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Metagenomic biomarker discovery and explanation

DOI: 10.1186/gb-2011-12-6-r60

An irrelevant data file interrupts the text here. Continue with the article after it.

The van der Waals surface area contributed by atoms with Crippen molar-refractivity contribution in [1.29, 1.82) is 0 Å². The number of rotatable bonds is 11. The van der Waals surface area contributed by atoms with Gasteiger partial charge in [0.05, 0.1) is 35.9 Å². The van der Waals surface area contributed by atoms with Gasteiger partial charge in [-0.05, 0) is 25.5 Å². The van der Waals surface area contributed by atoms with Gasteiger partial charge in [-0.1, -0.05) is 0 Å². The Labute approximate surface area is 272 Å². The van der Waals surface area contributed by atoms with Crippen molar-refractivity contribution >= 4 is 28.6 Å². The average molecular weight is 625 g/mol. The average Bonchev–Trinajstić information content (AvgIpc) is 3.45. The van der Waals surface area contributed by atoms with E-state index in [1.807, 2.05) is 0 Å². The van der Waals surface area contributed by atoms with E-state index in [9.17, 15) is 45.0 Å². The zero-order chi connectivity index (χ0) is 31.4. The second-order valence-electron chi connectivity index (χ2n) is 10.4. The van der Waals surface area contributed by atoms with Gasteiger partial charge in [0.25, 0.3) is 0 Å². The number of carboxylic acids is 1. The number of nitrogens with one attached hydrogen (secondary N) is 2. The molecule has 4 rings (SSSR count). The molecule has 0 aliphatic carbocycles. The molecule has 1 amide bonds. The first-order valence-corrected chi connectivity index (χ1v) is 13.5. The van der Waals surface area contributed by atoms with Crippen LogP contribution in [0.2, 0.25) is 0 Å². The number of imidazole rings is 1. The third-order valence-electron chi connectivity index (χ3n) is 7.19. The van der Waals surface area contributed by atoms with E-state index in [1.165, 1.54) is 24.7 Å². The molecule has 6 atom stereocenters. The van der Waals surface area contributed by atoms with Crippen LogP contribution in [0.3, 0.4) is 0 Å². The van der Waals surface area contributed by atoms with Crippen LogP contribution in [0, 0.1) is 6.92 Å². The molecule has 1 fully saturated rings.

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Biomarker discovery has proven to be one of the most broadly applicable and successful means of translating molecular and genomic data into clinical practice. Comparisons between healthy and diseased tissues have highlighted the importance of tasks such as class discovery (detecting novel subtypes of a disease) and class prediction (determining the subtype of a new sample) [1-4], and recent metagenomic assays have shown that human microbial communities can be used as biomarkers for host factors such as lifestyle [5-7] and disease [7-10]. As sequencing technology continues to develop and makes microbial biomarkers increasingly easily detected, this enables clinical diagnostic and microbiological applications through the comparison of microbial communities [11,12].The human microbiome, consisting of the total microbial complement associated with human hosts, is an important emerging area for metagenomic biomarker discovery [13,14]. Changes in microbial abundances in the gut, oral cavity, and skin have been associated with disease states ranging from obesity [15-17] to psoriasis [18]. More generally, the metagenomic study of microbial communities is an effective approach for identifying the microorganisms or microbial metabolic characteristics of any uncultured sample [19,20]. Analyses of metagenomic data typically seek to identify the specific organisms, clades, operational taxonomic units, or pathways whose relative abundances differ between two or more groups of samples, and several features of microbial communities have been proposed as potential biomarkers for various disease states. For example, single pathogenic organisms can signal disease if present in a community [21,22], and increases and decreases in community complexity have been observed in bacterial vaginosis [23] and Crohn's disease [8]. Each of these different types of microbial biomarkers is correlated with disease phenotypes, but few bioinformatic methods exist to explain the class comparisons afford


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